Along with the two other buildings set high on Mount Carmel, the Seat of the Universal House of Justice and the International Archives Building, these edifices house essential institutions and artifacts -- and their completion is for Baha'is the realization of a century-long dream to create a spiritual and administrative center that will fully and fittingly represent the Faith’s position as an independent world religion, now the second-most widespread geographically after Christianity.
The Center for the Study of the Texts houses scholars and researchers whose role is to study the vast body of the Baha’i sacred writings, translate them, prepare compilations, and draft commentaries on their relationship to current world problems.
The International Teaching Center building houses a body of appointed individuals who assist the Universal House of Justice and provide guidance and encouragement to the worldwide Baha’i community on its growth and development.
Altogether, the terraces -- which were inaugurated with a world premiere concert on Tuesday, 23 May, before 4,000 people in Haifa and a worldwide audience by satellite and webcast -- and the two new buildings cost some US$250 million to complete. The money was raised entirely from within the worldwide Baha'i community through voluntary donations.
The architect who designed the new buildings, Hossein Amanat, along with the architect who designed the garden terraces, Fariborz Sahba, were given warm appreciation in an evening program Wednesday, 23 May, the highlight of which was the showing of a new 38-minute video documentary on the roughly 15-year-long construction process for the new structures.
Titled "Not even a lamp," the documentary detailed the immense challenges faced in working on the slope of Mount Carmel. The architects had to work carefully so as not to disturb neighbors, the surrounding gardens and buildings, or the precious golden-domed Shrine of the Bab.
"This was not an ordinary project," Mr. Amanat told the gathering. "This was a kind of sacred task for us. We really looked on it as a prayer."
Mr. Amanat said the buildings were designed to last for 500 years: "Every detail, when implemented, was done with a great amount of research as to what kinds of materials we should use, what technology we should use, so that these buildings will last as long as possible."
Throughout the week, music was a crucial element in the celebration. Tuesday evening saw the world premiere of two orchestral works written especially for the occasion of the inauguration of the terraces on Mount Carmel.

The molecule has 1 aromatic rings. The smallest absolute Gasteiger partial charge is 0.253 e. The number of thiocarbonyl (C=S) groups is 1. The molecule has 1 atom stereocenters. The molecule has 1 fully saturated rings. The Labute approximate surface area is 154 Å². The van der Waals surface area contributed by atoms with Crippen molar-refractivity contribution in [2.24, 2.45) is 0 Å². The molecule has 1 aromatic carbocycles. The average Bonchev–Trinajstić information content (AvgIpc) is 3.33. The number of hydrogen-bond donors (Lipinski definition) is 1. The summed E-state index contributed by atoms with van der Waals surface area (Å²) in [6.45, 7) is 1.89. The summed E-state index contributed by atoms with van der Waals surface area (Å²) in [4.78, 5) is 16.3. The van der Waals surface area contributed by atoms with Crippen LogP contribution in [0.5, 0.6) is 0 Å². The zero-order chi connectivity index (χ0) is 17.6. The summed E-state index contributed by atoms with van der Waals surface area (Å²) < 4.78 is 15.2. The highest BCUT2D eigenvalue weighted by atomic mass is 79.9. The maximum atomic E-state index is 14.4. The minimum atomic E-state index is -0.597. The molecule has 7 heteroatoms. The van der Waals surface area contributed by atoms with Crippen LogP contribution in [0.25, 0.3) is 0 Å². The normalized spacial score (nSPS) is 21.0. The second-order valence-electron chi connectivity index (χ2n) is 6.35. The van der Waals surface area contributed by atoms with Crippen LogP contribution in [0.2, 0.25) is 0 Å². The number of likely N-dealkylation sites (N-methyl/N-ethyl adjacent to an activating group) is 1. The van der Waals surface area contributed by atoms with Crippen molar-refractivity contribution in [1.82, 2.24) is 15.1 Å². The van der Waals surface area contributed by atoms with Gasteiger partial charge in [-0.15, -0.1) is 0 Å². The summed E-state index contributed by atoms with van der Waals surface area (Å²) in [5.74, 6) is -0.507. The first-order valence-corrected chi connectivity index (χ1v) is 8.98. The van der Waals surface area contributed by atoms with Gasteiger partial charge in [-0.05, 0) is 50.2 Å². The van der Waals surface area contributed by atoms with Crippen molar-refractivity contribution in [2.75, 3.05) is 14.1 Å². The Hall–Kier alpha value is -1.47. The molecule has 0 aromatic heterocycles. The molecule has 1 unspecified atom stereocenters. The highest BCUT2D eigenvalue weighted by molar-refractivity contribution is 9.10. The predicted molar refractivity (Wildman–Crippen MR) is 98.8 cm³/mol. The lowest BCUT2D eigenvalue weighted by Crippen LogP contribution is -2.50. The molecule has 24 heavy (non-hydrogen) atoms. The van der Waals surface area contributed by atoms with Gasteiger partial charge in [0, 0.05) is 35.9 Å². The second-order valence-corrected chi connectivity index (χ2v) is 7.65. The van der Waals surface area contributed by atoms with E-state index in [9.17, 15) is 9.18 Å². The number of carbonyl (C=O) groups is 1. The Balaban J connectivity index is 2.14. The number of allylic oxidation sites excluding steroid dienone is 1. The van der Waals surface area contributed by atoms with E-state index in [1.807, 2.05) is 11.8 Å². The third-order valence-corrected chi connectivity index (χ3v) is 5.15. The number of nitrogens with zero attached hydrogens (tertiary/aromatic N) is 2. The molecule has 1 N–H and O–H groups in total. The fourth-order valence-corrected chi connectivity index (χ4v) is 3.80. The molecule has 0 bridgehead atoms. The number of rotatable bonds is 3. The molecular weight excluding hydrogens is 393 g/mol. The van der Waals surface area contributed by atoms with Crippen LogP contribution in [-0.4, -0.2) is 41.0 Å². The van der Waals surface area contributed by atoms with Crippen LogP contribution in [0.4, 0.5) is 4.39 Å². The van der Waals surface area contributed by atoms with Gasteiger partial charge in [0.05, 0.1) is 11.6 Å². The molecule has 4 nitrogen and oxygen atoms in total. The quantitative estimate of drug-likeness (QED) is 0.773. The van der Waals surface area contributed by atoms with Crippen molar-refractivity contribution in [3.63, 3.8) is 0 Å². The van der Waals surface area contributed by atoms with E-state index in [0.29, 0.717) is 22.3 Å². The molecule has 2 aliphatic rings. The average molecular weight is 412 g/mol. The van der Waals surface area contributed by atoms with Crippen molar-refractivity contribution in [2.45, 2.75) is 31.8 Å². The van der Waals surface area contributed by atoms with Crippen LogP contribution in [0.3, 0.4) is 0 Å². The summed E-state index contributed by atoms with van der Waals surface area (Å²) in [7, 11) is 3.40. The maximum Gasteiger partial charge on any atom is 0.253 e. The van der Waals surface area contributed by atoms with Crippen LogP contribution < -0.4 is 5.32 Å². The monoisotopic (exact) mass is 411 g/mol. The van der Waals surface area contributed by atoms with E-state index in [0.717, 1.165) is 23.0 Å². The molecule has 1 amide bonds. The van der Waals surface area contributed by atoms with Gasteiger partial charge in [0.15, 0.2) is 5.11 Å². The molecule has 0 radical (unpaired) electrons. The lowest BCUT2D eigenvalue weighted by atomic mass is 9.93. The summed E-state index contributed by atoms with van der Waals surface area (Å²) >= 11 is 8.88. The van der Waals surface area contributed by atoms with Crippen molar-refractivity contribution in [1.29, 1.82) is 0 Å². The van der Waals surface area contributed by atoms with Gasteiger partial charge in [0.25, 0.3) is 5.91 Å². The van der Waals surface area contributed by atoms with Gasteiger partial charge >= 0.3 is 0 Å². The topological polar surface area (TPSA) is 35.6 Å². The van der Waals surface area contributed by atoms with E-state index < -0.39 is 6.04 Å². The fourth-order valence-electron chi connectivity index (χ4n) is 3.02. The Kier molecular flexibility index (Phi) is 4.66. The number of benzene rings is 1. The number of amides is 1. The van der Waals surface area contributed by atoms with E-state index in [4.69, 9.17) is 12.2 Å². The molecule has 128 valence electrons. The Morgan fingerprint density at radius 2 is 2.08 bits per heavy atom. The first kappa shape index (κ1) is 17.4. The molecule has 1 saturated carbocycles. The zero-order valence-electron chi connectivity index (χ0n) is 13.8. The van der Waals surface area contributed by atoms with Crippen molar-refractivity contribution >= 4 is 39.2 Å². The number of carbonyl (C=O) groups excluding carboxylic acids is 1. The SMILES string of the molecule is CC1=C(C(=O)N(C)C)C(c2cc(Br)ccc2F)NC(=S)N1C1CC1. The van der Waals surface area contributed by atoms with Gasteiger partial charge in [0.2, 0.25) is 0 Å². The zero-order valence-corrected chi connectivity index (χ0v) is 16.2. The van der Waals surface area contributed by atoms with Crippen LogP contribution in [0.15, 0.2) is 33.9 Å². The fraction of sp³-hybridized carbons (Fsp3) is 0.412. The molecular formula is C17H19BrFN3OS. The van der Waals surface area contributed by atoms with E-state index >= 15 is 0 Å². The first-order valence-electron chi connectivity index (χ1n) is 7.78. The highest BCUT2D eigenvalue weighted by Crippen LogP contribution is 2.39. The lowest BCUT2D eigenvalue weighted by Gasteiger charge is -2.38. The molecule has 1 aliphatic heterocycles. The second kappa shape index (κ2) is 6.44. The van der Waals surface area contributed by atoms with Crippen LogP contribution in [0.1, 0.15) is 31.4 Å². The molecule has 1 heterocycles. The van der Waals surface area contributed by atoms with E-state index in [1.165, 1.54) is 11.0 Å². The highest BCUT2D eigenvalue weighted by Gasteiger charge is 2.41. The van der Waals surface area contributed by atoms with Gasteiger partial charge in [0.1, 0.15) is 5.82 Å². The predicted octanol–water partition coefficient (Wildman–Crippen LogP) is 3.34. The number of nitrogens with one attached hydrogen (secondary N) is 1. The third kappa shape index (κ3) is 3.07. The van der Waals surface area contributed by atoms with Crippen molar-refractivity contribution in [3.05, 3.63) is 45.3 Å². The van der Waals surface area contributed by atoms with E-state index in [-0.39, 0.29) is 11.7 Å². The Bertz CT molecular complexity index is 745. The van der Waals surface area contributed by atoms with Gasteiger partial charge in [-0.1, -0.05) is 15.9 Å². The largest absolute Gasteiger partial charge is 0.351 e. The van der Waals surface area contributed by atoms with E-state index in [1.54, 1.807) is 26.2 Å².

On Wednesday and Thursday, a wide range of Baha'i artists from around the world took to the stage to inspire and uplift. Among those performing were the Congo Youth Choir from the Democratic Republic of the Congo; The Tabarsi Group, a group of Roma musicians from Spain; Vivek Nair, a singer from India; Kevin Locke, a Lakota flutist from the United States; and Atef Sedkouai, a Tunisian vocalist from Paris.
Collectively, these performances showcased a tremendous depth of talent and creative expression, giving new meaning to the term of "world music."
"We wanted the performers to represent a wide diversity," said Alex Frame, who produced the week's program. "And we brought together people who didn't know each other, and people who in some cases didn't even speak the same language.
"Yet within minutes of coming together, even in their dressing rooms, they started jamming together," said Mr. Frame. "It was natural and spontaneous and, without impediment, they began to create new kinds of music."
On Thursday evening, the program used a dramatic narrative to explore the growth and development of the Faith over the last century, exploring how events and trends in the world at large converged or coincided with the evolution of the Baha’i community.
Drawing on "Century of Light," a new book published by the Baha'i World Centre, the narrative chronicled such events as the visit of Abdu'l-Baha to America, the crusade to spread the Faith around the world in the 1950s, and the persecution of the Baha'is in Iran in the 1980s. The drama brought to life with colorful characterizations how people's lives have been transformed by the Faith.
"Our idea was to juxtapose news events happening in the world at large with dramatic episodes from the Faith's history, and how the Faith offers hope to the world," said Ann Boyles of Canada, author of the drama. "For example, in the opening section, we talked about the atrocities committed in the Congo at the turn of the century under King Leopold, when more than a million Congolese were killed, starved or worked to death.
"On the other hand," she added, "we had here this week this vibrant youth choir coming from the Congo, with great hope and optimism about the future."
©Copyright 2001, Baha'i World News Service